Energetics of Tomato: Fruit or Vegetable?

The great debate, what is a tomato?!  Well, while it is used and consumed as vegetable it is botanically a fruit. Tomatoes have seeds and grows from a flowering plant, therefore it is botanically classified as a fruit. The confusion comes from the fact that in 1887, US tariffs imposed a duty on vegetables, but not fruits.  Then in 1893 the US Supreme Court ruled in the case of Nix V. Hedden that tomatoes were to be considered a vegetable based on the popular definition that classifies vegetables by use, meaning that since tomatoes were usually served with dinner and not as a dessert they were a vegetable.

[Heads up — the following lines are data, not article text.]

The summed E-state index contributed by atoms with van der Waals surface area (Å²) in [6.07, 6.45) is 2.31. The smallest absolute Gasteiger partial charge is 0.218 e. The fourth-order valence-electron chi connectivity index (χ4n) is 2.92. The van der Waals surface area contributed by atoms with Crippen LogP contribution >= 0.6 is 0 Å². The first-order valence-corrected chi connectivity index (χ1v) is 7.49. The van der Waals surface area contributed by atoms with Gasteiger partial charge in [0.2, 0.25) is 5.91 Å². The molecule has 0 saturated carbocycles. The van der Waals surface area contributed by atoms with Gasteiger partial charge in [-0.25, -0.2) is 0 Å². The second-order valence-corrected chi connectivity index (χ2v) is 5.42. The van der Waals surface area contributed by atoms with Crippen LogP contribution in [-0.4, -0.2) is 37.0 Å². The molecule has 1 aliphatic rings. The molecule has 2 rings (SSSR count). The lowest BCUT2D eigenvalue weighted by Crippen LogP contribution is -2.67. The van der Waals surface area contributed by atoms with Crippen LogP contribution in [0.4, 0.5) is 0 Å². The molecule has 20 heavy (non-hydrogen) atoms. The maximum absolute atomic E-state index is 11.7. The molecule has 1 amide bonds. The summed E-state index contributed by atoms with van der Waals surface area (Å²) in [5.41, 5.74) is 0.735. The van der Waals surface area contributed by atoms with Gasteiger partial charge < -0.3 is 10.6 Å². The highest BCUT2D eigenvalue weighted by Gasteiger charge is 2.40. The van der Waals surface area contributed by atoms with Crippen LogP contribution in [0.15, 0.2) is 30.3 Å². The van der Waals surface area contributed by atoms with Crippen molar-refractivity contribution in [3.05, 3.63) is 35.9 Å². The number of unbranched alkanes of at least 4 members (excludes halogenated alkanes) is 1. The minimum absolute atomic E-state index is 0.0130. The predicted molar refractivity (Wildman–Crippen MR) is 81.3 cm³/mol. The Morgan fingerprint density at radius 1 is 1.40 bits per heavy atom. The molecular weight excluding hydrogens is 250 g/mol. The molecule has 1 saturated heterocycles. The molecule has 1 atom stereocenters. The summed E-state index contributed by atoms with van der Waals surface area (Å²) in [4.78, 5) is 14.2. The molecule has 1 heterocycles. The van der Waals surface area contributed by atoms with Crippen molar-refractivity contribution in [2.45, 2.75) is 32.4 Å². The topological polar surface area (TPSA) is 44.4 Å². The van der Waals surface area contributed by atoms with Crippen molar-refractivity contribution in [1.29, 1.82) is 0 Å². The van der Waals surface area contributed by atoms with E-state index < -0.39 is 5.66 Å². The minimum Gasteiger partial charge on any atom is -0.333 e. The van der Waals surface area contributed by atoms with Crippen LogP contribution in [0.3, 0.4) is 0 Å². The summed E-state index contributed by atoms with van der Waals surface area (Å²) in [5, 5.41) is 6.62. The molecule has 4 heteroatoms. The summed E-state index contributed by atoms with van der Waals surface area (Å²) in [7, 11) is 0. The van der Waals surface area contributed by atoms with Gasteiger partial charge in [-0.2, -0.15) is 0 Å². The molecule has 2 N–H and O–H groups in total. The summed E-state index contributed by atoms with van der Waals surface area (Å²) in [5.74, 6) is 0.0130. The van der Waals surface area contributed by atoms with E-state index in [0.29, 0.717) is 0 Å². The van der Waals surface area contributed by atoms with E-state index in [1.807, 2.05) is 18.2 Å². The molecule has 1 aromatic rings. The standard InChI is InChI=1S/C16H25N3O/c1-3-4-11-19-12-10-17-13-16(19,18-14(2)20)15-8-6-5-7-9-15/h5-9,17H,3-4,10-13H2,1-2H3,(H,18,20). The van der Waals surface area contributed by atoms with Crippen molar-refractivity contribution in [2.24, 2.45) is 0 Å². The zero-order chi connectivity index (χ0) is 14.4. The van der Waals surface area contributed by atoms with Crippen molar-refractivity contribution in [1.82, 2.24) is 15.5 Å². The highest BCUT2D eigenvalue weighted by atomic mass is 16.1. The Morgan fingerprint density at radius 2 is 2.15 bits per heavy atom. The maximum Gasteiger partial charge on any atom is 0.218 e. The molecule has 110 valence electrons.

Varieties

Cherry Tomatoes

Cherry Tomatoes

Tomato plants originated in the South America Andes in an area in modern day Peru. It was first consumed as food by the Aztecs. Now a days, the main producer of tomatoes is China, followed closely by the US and India. There are literally about 7,500 different types of tomatoes in the world, but today we are going to talk about 5 categories of tomatoes most commonly found at your local market.

Cherry Tomatoes are red, orange or yellow in color, and are bite-sized. These are used mostly in salads or as a garnish.

Slicing Tomatoes

Slicing Tomatoes

Plum Tomatoes and Roma/Italian Tomatoes are small, egg-shaped tomatoes that contain less juice than Slicing Tomatoes. Since they contain less juice these types of tomatoes are ideal for cooking, especially tomato sauces.

Slicing Tomatoes are small, round, and juicy.  These are the most commonly found tomato in local markets.  These include the flat beefsteak tomato.